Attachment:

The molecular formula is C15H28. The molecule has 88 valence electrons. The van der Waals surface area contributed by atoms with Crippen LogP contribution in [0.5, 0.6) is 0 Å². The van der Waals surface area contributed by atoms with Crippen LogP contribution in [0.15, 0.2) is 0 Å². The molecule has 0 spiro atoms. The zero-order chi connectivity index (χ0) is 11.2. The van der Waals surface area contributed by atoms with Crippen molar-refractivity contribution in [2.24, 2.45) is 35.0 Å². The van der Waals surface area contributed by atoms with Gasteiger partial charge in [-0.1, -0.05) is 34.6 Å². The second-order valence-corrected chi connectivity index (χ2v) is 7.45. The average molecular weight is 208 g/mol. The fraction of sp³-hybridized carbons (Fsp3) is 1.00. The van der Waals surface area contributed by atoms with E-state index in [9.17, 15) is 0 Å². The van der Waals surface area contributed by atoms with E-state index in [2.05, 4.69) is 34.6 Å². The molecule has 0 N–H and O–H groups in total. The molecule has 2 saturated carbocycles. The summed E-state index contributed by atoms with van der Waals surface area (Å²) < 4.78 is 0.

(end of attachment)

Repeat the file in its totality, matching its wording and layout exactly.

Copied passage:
The molecular formula is C15H28. The molecule has 88 valence electrons. The van der Waals surface area contributed by atoms with Crippen LogP contribution in [0.5, 0.6) is 0 Å². The van der Waals surface area contributed by atoms with Crippen LogP contribution in [0.15, 0.2) is 0 Å². The molecule has 0 spiro atoms. The zero-order chi connectivity index (χ0) is 11.2. The van der Waals surface area contributed by atoms with Crippen molar-refractivity contribution in [2.24, 2.45) is 35.0 Å². The van der Waals surface area contributed by atoms with Gasteiger partial charge in [-0.1, -0.05) is 34.6 Å². The second-order valence-corrected chi connectivity index (χ2v) is 7.45. The average molecular weight is 208 g/mol. The fraction of sp³-hybridized carbons (Fsp3) is 1.00. The van der Waals surface area contributed by atoms with E-state index in [9.17, 15) is 0 Å². The van der Waals surface area contributed by atoms with E-state index in [2.05, 4.69) is 34.6 Å². The molecule has 0 N–H and O–H groups in total. The molecule has 2 saturated carbocycles. The summed E-state index contributed by atoms with van der Waals surface area (Å²) < 4.78 is 0.